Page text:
Dude, I am greek and I work in Belgium, previously in the Netherlands, and you are so, but so wrong. If anything, the amount of time Belgians spend at work is ridiculous, even more compared to employees in Greece. They work so little, that we actually make fun of them. In fact, I don't even know where Belgium finds the money, as practically the state spends on everything there, from social security to public health.
Second, in Greece there have been traffic budget cuts, and everything was fine according to what was asked, it's just that the European plan was futile.
So, please spare me the melodrama, especially given that you come from Belgium.
People used to say that Americans are ignorant. At least, the average American cannot afford to go to the uni, plus they're ignorant of things on different continents. What is the excuse of the Europeans, who seem to have been so brainwashed, without even traces of critical judgment?
The judgemental attitude comes from the same place it comes from in America. In the US, a large portion of the population is vehemently opposed to welfare of any kind. The idea being that if someone needs money, they can damn well work for it. If they don't earn as much per hour, as someone else, tough luck. At the end of the day, the idea is that the free market can and will sort things out. Long term, that attitude may or may not be good fiscal policy, but it is easy to understand, and even easier to justify, after all they are the people actually earning money...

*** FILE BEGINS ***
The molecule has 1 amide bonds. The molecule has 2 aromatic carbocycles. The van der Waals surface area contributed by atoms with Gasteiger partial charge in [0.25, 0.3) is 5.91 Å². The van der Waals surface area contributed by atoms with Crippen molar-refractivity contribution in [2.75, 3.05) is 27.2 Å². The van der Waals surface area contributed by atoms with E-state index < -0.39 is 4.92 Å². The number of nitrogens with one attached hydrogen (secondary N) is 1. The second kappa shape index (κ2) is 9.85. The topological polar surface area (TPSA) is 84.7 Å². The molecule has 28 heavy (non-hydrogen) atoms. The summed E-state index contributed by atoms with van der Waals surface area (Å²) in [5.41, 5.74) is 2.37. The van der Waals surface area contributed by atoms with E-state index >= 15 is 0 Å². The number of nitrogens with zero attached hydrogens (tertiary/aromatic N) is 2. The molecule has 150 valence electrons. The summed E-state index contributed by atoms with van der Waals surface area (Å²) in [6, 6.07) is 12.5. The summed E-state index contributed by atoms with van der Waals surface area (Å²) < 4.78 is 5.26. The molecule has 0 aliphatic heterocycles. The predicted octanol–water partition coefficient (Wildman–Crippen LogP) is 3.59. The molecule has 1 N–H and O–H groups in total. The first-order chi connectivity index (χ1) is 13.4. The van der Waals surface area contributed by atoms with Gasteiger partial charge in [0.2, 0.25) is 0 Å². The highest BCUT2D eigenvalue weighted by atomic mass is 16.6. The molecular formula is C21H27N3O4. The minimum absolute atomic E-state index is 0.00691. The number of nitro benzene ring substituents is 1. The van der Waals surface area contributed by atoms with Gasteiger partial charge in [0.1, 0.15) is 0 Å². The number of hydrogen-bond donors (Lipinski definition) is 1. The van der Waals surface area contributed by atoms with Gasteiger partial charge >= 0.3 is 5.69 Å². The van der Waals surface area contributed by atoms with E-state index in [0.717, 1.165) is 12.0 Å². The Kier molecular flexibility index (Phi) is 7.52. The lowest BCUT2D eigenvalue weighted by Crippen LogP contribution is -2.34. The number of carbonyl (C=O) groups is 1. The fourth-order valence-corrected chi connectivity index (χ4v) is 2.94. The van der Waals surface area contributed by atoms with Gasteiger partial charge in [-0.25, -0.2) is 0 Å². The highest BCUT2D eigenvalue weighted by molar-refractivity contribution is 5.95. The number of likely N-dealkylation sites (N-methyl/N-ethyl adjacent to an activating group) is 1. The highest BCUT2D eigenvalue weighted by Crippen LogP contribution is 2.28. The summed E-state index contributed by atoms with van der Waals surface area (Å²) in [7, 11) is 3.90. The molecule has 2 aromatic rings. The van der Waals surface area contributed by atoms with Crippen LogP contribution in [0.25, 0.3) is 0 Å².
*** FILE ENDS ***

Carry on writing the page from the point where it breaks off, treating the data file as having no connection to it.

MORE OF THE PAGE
In answer to your statement about time spent working, there is a measure for that.. Funny that the top 10 nations on that list have close to double the productivity of Greece, including France which has a huge handicap by virtue of unemployment rates that rival some third world nations. In spite of that, the Greek pensions are higher than the European average! The reality is that The Greek GDP does not justify those pensions. Good bad or indifferent, the Greek people should expect to take a 40% paycut (including pensioners) based on the numbers that I have been seeing. This is simple standard of living math, and this is the reason the IMF and EU have been so hell bent on austerity and have been targeting pensions specifically. The GDP numbers in the link above mean that the Greek pensioners on average should be getting 20% less per year than their counterparts in the "northern" European countries. That means they should expect to give up a very large portion of their income. One way or another, when the well spring of money dries up, they *will* be taking that paycut.